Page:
We won't dwell on reproductive factors in this article but, as a recap, as she passes each cell in which she decides to lay an egg, she will make a decision about the eventual gender of the egg. If she lays an egg and then moves on without fertilizing that egg, she will have laid an egg destined to be a drone. If she fertilizes the egg then it will emerge as a worker or a queen.
The queen has a real discipline about how and where she lays eggs. Workers can lay eggs too (always unfertilized) but they are much more haphazard, which can be a valuable clue when beekeepers are concerned about laying workers.
As all beekeepers come to learn (especially those with less-than-optimal vision), eggs are small! The average size of an egg is around 1.5 mm long and 0.35 mm long. That's not an easy thing to see. In case you want to weigh one, you will need a pretty accurate scale, since they weigh around 0.15 mg!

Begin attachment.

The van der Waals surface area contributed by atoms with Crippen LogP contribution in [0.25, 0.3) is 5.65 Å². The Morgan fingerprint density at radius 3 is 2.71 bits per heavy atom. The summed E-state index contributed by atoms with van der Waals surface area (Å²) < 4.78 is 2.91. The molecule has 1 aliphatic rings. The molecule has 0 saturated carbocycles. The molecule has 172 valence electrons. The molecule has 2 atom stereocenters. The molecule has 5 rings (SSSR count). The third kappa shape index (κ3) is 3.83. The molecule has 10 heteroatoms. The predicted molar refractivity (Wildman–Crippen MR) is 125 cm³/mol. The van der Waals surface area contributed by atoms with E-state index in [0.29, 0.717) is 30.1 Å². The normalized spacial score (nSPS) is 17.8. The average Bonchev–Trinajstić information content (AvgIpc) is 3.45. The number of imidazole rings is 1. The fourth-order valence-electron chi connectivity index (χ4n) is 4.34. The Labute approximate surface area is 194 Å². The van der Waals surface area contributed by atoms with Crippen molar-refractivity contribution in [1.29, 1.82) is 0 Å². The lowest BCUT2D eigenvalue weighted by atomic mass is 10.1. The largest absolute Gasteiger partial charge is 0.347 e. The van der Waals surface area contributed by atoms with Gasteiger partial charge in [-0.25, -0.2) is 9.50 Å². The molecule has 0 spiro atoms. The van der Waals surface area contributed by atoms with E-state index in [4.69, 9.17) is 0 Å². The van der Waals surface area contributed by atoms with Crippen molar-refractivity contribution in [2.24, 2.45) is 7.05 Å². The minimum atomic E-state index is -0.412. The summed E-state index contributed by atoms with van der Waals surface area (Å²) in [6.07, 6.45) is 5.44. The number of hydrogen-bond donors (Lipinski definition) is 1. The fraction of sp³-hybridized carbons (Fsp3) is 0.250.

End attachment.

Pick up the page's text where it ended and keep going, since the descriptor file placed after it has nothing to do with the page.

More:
Another factor to consider when checking for eggs is their color. Their light color can be tricky to view against a light background, which is why most beekeepers choose a black foundation when purchasing frames for the brood chamber (white foundation is often used in honey supers).
The egg is slightly wider at one end, which is where the head of the bee will grow. When laying the egg, the queen will attach the other, more narrow end of the egg to the bottom of the cell.
About three days after the egg is laid it will change into a larva. This is the phase during it will achieve most of its growth, growing to around 1,500 times the size of an egg.